The first activity in the morning or the first visit to a Balinese home starts with the Kitchen. They say that the first fire in the home destroys any evil that might have entered. It is tradition to make the first offering of the day to the ancestors. It is generally left in the shrines at the door as well as in the temples. A second offering is made to the ancestors and Gods a little later in the day – something that you will see in the corner of every home, shop and office in Bali. The Canang Sari is an interesting and well-noticed tradition – one that I have explored in detail. Check out this post on the same – it even details the various festivals celebrated in Bali.
Another interesting ritual followed in Balinese Families is following the birth of a child. The placenta is considered to be sacred and is taken by the father and buried in front of their homes. A boy’s placenta is kept to the right of the home while that of a daughter is buried to the left. After the same is done, a stone is kept on it and a tree is planted around it. This is following a belief that the placenta is almost like a sibling to the child. It has kept it safe and thus, needs to be respected. Also, it is said to bring in good luck and a guardian spirit for the child.
Our guide told us about the various festivals celebrated by the people in Bali including the Galugan. But then, you already know about those – don’t you? Or did you miss this post on my first discoveries of the Balinese culture?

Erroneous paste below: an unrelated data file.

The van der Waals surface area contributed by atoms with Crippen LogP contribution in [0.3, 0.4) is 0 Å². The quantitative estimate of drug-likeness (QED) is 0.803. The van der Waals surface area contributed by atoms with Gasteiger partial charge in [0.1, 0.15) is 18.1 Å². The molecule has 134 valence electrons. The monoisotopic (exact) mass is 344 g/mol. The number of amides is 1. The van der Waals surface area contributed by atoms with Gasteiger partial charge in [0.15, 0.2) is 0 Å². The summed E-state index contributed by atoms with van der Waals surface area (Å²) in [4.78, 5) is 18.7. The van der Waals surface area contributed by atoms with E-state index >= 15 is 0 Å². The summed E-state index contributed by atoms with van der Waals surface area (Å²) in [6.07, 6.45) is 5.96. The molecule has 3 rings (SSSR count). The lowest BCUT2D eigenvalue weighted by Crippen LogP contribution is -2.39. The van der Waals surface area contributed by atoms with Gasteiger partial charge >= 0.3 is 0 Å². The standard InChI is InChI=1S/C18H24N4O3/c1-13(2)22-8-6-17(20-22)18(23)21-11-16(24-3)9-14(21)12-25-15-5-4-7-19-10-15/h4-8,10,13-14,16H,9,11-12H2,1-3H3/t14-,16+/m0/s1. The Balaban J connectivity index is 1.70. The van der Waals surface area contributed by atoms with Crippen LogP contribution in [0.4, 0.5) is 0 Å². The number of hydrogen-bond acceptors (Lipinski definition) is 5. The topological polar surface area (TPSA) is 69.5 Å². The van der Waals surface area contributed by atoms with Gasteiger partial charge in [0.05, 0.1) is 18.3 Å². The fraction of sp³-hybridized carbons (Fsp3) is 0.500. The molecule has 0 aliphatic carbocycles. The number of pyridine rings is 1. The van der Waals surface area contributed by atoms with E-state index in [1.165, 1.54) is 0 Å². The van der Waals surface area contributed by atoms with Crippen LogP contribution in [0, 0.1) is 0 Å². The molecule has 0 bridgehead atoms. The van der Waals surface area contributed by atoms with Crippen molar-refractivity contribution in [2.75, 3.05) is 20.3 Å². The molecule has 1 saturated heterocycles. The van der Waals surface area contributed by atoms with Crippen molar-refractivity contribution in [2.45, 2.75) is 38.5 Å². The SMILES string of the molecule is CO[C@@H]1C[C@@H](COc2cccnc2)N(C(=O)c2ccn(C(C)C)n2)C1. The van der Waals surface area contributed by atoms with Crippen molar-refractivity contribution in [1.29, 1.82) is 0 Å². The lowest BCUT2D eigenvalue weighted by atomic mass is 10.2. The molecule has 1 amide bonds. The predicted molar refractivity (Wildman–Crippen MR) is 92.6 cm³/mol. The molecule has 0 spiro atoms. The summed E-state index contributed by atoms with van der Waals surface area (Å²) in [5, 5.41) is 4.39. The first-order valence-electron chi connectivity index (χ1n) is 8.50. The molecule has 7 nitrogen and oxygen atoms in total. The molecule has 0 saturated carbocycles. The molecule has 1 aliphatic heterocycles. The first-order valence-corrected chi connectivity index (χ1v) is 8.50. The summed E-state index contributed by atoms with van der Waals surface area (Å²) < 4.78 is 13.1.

The Village temples and norms
With a polite good-bye to our guide’s family and heartfelt thanks for allowing us into their abode, we hit the main road again. Cheerful locals waved from their farms and we stood around getting ourselves clicked against the fresh greens. Here and there, we spotted bigger temples. As per our guide, there are 9 types of temples in Bali. The house temple and family temple is generally in the Balinese homes. Then there are clan temples, village temples, and town temples. And after that, the bigger and significant ones like the famous Uluwatu temple.
We came across a few clan temples and finally one big Village temple with its huge bells. The Village temple is generally attached to a community hall where important meetings take place. The village leader is the one who generally calls for these meetings. He generally rings a big bell attached to the temple. However, the interesting thing is that there are several different tunes to the same bell. Depending on the emergency or situation, he chimes that particular tune to call the residents of that hamlet.
Bidding adieu to the smiling locals
We continued the walk to see some unusual homes. Like this one of a carpenter. One look at it and you know who it belongs to 😉 We could have gone on and on to find such lovely treasures but owing to time, we had to cut the walk short. Not before cuddling some cute doggies at a Balinese home. Regretfully we bundled into the hotel golf cart (well, we were late) and waved goodbye to our guide and the residents of this Ubud hamlet.